The government must meet with Paradise Island developer Toby Smith before a decision is made on Royal Caribbean International’s (RCI) Royal Beach Club project, government’s Press Secretary Clint Watson told Guardian Business yesterday, adding though that he is not sure on the time line for that meeting.
RCI has, though, been meeting with top government officials and tourism officials, with the company’s Chief Executive Officer Michael Bayley telling the media on Wednesday that the project is “very close to being able to start” and they are close to concluding all of the issues surrounding the project.
“We’re very close to finalizing all of the various discussions, etc.,” Bayley said.
Meantime, Smith confirmed to this paper that he has not yet had any meetings with the new government.
There has been opposition from Smith about RCI’s project, as he contends that the Crown land granted to RCI for its project encroaches on the Crown land granted to him for his project.
Environmentalists have also spoken out against RCI’s proposed development on Paradise Island, where the company has purchased several private plots of land and obtained a government Crown land lease for more acreage.
The cruise line is interested in developing the beach club on Paradise Island, given that it plans to greatly increase the number of passengers it brings into Nassau in the future and needs to expand its options for them when they leave a ship while in port.
Prime Minister Philip Brave Davis while opposition leader contended in a statement in March 2020 that the deal with Royal Caribbean would “set back Bahamian industries and block Bahamians from the enjoyment of asset use and value in what little is available for ordinary Bahamians”.
“This is grossly unfair to Bahamians and the next PLP government will terminate this agreement,” Davis said.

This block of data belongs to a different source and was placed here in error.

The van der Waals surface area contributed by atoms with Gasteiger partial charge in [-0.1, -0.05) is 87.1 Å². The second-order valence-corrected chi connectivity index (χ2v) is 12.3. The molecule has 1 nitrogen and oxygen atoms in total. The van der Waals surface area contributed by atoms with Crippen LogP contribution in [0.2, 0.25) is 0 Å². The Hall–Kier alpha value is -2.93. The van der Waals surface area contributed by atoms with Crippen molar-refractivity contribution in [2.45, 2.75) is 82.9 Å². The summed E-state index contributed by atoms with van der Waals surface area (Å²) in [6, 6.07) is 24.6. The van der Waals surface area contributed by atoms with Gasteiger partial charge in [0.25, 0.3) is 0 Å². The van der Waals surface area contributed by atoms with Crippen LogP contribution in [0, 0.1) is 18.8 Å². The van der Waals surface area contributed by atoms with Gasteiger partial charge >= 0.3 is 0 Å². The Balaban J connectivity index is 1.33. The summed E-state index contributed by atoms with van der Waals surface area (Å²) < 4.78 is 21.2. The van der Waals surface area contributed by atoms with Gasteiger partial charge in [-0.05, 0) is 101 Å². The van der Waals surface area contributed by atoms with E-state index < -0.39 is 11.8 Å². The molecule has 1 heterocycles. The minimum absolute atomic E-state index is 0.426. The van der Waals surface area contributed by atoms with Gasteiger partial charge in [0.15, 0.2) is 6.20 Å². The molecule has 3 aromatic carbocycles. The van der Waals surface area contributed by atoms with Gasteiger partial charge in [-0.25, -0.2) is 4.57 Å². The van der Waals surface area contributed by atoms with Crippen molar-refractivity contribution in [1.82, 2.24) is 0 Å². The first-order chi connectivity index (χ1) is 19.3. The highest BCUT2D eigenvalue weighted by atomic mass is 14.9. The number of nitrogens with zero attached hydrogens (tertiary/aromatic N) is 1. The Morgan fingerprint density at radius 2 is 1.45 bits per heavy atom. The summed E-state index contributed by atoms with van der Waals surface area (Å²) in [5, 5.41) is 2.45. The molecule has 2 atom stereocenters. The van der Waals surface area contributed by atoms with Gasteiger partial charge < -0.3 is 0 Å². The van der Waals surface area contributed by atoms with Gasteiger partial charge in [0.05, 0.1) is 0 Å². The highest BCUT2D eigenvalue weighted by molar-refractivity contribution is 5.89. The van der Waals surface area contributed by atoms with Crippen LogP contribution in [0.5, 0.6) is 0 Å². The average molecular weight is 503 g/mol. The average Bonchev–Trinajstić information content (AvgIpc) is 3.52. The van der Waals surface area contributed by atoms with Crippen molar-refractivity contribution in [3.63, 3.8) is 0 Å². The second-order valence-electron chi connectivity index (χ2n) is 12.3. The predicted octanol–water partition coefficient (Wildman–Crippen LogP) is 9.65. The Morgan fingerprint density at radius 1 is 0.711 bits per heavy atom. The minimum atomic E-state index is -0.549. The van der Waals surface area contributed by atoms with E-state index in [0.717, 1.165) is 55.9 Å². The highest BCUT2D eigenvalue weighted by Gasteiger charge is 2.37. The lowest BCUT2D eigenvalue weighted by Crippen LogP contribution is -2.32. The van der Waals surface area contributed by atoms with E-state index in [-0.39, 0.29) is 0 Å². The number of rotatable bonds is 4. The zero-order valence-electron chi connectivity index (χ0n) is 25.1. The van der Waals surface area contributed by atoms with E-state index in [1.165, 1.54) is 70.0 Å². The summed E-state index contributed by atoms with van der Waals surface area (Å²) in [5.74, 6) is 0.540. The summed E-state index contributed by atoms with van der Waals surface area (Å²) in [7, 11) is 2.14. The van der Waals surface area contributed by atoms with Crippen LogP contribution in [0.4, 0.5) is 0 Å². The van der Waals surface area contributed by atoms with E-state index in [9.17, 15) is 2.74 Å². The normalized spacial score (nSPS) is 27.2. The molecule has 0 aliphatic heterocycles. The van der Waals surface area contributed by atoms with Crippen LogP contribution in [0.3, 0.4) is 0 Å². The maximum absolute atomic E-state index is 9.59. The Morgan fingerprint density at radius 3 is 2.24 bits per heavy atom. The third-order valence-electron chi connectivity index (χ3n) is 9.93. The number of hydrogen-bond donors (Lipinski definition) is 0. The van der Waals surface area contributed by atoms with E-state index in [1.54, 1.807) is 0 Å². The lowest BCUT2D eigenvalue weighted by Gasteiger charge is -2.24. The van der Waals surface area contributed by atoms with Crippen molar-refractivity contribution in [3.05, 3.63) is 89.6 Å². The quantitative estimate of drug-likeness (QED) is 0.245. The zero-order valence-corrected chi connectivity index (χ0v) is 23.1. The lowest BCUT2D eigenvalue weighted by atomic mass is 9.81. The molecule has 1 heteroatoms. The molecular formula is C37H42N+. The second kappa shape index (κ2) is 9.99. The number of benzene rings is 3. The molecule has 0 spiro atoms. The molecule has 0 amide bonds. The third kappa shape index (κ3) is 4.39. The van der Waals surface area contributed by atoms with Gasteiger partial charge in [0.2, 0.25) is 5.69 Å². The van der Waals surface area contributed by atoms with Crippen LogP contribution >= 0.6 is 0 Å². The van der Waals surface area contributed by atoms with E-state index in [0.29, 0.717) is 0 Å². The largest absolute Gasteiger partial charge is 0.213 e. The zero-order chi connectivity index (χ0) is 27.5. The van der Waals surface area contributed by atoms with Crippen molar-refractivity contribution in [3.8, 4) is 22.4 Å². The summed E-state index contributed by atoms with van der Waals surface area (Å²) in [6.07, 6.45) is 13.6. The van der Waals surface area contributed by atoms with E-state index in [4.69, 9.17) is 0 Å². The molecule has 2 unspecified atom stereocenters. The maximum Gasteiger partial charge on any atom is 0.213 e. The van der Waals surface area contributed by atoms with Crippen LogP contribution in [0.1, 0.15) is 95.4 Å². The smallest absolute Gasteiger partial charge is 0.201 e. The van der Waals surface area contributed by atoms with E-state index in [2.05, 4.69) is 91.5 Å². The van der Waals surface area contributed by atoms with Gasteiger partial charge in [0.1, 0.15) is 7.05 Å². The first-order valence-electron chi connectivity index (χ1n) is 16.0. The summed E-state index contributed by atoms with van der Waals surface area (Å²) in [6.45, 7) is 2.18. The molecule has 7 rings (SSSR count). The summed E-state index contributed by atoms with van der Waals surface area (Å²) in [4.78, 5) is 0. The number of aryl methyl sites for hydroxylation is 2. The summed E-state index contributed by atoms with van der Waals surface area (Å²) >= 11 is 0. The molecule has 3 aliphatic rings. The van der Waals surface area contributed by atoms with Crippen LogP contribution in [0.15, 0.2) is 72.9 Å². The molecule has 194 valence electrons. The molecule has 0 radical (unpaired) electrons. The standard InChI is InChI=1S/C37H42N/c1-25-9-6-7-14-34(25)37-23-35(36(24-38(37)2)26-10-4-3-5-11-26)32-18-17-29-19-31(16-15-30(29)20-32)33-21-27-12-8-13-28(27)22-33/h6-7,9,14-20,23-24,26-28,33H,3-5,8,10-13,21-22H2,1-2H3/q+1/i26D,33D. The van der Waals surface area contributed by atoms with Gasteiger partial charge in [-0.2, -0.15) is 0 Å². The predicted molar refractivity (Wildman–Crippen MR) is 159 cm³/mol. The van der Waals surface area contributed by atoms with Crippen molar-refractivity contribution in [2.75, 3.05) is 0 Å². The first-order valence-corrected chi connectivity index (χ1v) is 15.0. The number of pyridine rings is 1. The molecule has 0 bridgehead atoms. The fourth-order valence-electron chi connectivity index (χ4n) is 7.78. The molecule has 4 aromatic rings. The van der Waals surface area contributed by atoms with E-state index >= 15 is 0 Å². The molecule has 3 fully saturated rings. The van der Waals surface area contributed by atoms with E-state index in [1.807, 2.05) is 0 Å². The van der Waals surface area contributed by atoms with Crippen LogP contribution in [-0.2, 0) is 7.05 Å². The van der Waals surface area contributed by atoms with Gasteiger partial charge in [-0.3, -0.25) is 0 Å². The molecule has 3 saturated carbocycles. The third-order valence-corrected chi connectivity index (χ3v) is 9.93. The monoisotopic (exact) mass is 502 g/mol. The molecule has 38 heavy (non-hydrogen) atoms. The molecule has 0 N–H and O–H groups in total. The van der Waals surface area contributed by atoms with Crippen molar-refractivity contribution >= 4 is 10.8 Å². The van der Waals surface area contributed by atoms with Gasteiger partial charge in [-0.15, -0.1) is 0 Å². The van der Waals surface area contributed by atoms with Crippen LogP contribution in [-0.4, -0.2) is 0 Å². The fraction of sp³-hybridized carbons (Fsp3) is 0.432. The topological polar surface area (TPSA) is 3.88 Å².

“There are many compelling reasons to support our position. First and foremost, any project of this type should be owned and operated by Bahamians, fully utilizing Bahamian entrepreneurs, vendors, artists, entertainers, retailers, tour guides, water taxis, etc. Secondly, no non-Bahamian entity should receive preferential consideration over the many Bahamian applicants who have attempted to procure this property. Thirdly, all attempts to purchase this property in the past have been denied for reasons overwhelmingly in the public interest,” Davis added.
Smith is hoping Davis’ words hold true, so that he can develop his low-density beach club for Bahamians and visitors on the western end of Paradise Island.
Both Smith and RCI are vying for a tiny piece of beach both investors say their projects cannot do without. Both investors apparently hold Crown land leases for that beach that overlap.
Smith has already taken his battle with the government to court and has also had conversations with RCI.
Smith said he hopes the government will simply honor the lease he was given and allow him to move forward with his business with the same speed it seems to give to large, foreign investors.